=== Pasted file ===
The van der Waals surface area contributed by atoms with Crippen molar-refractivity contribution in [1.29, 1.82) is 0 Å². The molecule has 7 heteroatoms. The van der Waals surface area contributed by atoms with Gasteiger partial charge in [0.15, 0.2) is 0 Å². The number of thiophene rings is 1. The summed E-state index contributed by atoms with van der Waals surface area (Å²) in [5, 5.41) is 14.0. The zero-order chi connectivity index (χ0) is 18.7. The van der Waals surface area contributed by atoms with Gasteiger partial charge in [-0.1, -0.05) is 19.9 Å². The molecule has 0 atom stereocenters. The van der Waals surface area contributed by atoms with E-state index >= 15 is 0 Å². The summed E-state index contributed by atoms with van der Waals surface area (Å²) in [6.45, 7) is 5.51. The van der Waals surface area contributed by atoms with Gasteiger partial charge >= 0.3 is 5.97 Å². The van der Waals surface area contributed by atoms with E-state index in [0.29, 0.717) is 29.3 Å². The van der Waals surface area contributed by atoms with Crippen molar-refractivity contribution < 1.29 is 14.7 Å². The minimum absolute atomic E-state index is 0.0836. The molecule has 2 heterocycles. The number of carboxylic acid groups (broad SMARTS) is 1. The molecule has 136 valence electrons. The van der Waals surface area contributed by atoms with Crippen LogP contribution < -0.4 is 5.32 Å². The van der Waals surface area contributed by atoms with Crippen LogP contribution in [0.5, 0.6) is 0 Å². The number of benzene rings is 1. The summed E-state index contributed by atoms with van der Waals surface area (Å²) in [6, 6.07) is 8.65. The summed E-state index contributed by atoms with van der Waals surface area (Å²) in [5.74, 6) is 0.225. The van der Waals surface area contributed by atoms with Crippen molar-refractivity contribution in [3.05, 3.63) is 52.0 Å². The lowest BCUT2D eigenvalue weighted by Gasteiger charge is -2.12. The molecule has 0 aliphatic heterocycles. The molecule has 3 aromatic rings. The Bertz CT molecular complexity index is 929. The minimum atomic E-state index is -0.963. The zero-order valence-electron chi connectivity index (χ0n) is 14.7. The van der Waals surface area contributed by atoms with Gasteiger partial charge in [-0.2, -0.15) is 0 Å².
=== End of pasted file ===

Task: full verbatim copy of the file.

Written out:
The van der Waals surface area contributed by atoms with Crippen molar-refractivity contribution in [1.29, 1.82) is 0 Å². The molecule has 7 heteroatoms. The van der Waals surface area contributed by atoms with Gasteiger partial charge in [0.15, 0.2) is 0 Å². The number of thiophene rings is 1. The summed E-state index contributed by atoms with van der Waals surface area (Å²) in [5, 5.41) is 14.0. The zero-order chi connectivity index (χ0) is 18.7. The van der Waals surface area contributed by atoms with Gasteiger partial charge in [-0.1, -0.05) is 19.9 Å². The molecule has 0 atom stereocenters. The van der Waals surface area contributed by atoms with E-state index >= 15 is 0 Å². The summed E-state index contributed by atoms with van der Waals surface area (Å²) in [6.45, 7) is 5.51. The van der Waals surface area contributed by atoms with Gasteiger partial charge >= 0.3 is 5.97 Å². The van der Waals surface area contributed by atoms with E-state index in [0.29, 0.717) is 29.3 Å². The van der Waals surface area contributed by atoms with Crippen molar-refractivity contribution < 1.29 is 14.7 Å². The minimum absolute atomic E-state index is 0.0836. The molecule has 2 heterocycles. The number of carboxylic acid groups (broad SMARTS) is 1. The molecule has 136 valence electrons. The van der Waals surface area contributed by atoms with Crippen LogP contribution < -0.4 is 5.32 Å². The van der Waals surface area contributed by atoms with Crippen LogP contribution in [0.5, 0.6) is 0 Å². The number of benzene rings is 1. The summed E-state index contributed by atoms with van der Waals surface area (Å²) in [6, 6.07) is 8.65. The summed E-state index contributed by atoms with van der Waals surface area (Å²) in [5.74, 6) is 0.225. The van der Waals surface area contributed by atoms with Crippen molar-refractivity contribution in [3.05, 3.63) is 52.0 Å². The lowest BCUT2D eigenvalue weighted by Gasteiger charge is -2.12. The molecule has 0 aliphatic heterocycles. The molecule has 3 aromatic rings. The Bertz CT molecular complexity index is 929. The minimum atomic E-state index is -0.963. The zero-order valence-electron chi connectivity index (χ0n) is 14.7. The van der Waals surface area contributed by atoms with Gasteiger partial charge in [-0.2, -0.15) is 0 Å².